Originally introduced by HMRC in 1990, Gift Aid allows charities to reclaim basic rate tax back from the government on every qualifying donation. The donor can claim basic rate relief for the value of the donation. If you are a higher or additional rate taxpayer this has the effect of increasing the band at which the higher rates are paid. It also increases the threshold at which you begin to lose your personal allowance (worth noting if your income is in excess of £100,000).
Gift Aid can only be claimed on genuine donations and not in exchange for any service or item – this is why you pay slightly more on a ‘Gift Aid’ ticket entry to a National Trust attraction – an element will be for the ticket, the rest will be a donation.
It is important to note that a declaration must me made in relation to the donation – this means the charity can reclaim the tax and the taxpayer can claim relief.
Gift Aid cannot be claimed on donations:
- From limited companies
- Made through payroll giving
- Made in exchange for good or services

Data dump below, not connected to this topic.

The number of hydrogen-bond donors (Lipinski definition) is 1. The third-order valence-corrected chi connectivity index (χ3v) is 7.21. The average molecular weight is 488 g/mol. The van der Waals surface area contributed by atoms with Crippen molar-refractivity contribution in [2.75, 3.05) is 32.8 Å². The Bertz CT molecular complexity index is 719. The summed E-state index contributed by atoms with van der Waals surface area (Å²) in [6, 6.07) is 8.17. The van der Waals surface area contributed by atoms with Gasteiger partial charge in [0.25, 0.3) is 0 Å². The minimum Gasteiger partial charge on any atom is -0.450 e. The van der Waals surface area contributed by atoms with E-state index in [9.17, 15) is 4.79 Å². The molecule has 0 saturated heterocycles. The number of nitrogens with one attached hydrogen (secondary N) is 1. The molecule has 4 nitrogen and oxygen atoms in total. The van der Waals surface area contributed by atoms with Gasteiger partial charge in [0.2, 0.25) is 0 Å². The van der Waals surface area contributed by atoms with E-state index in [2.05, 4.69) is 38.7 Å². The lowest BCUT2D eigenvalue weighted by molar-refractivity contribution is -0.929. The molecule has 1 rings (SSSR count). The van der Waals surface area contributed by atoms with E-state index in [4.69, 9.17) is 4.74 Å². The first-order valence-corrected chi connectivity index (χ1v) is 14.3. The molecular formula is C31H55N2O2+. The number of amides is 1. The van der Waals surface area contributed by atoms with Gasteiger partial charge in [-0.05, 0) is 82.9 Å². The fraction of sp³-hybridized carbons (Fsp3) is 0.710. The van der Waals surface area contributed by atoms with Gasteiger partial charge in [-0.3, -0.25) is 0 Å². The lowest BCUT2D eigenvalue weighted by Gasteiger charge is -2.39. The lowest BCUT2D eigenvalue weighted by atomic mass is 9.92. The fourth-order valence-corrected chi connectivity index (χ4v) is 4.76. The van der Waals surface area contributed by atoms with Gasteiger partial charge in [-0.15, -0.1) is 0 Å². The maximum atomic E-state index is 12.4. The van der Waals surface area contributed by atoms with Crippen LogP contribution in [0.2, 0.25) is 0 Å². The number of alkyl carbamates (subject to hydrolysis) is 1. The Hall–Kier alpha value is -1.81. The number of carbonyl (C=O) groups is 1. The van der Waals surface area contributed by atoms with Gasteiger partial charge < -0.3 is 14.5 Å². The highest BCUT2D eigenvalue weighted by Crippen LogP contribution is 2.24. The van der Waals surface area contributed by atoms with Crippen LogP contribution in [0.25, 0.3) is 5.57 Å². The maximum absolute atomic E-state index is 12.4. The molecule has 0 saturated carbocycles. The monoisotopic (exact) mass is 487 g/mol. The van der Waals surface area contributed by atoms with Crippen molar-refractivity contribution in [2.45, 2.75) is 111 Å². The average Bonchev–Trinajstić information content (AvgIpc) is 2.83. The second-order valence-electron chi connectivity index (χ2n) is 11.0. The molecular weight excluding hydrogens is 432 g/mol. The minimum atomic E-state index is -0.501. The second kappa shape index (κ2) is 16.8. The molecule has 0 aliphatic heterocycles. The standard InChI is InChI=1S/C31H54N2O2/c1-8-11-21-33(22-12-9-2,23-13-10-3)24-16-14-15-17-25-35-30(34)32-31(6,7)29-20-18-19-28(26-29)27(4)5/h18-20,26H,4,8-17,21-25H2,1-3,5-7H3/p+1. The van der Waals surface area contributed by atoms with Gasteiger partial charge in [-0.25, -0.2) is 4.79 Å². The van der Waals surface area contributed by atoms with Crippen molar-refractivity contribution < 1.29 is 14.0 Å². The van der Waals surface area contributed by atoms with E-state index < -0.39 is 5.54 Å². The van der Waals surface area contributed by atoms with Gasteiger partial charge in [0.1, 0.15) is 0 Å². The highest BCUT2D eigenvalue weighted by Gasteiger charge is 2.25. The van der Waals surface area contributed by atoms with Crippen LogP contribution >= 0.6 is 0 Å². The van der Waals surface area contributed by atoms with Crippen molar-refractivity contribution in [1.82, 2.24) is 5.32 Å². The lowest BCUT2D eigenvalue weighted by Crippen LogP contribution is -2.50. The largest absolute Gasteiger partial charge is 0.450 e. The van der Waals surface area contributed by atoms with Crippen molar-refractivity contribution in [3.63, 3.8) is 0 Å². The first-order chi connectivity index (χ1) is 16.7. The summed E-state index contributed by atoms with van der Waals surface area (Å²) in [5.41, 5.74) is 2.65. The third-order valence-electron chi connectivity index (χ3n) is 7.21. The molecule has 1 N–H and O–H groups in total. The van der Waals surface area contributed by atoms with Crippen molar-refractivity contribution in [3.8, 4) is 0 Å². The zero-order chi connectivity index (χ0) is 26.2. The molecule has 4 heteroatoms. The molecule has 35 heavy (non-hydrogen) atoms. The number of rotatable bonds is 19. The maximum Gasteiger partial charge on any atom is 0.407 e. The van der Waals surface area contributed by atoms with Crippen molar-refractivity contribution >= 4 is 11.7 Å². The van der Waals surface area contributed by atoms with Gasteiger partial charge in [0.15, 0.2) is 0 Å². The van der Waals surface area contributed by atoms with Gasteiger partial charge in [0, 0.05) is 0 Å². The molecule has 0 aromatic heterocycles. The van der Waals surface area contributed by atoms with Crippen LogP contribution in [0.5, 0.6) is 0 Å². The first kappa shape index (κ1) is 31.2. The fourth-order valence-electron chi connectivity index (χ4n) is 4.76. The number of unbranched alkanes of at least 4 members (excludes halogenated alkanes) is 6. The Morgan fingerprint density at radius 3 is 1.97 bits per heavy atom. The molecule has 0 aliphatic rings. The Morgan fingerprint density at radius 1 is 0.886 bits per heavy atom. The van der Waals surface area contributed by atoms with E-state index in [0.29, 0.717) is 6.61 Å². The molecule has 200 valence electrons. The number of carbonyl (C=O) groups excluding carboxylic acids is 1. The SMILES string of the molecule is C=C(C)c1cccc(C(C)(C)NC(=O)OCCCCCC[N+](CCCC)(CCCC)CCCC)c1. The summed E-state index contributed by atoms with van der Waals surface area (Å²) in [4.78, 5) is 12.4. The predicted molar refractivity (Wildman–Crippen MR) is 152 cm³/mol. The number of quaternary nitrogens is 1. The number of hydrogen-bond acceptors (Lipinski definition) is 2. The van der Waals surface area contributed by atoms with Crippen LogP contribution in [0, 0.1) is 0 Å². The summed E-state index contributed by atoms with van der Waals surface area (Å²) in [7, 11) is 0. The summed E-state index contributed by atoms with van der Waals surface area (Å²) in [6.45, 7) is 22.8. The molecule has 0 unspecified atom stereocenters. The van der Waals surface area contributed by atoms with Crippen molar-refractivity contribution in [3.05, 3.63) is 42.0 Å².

- In exchange for a benefit (over a certain limit)
- Of shares
- From charity cards or of vouchers
- Of membership fees
There are two major pitfalls that you should be aware of. Firstly, you must have paid enough tax in the year that HMRC can pay it over to the charity. If Gift Aid claims exceed the total tax paid HMRC will reclaim those funds from you directly. Secondly, the relief must be claimed either in the tax year that it is paid, or (if paid in the following tax year), in the tax return for that prior tax year. HMRC will not accept an amendment to a return in order to claim the relief.
Accurate records of donations and gift aid claims should be retained (by both the donor and the charity), HMRC do not look kindly on those looking to exploit the system.
As discussed in our recent article, gifts of any kind may be subject to inheritance tax. Gifts to charity are specifically exempted and where the taxpayer donates more than 10% of their estate on death to a charity the rate of IHT applied to their remaining estate is reduced to 36%.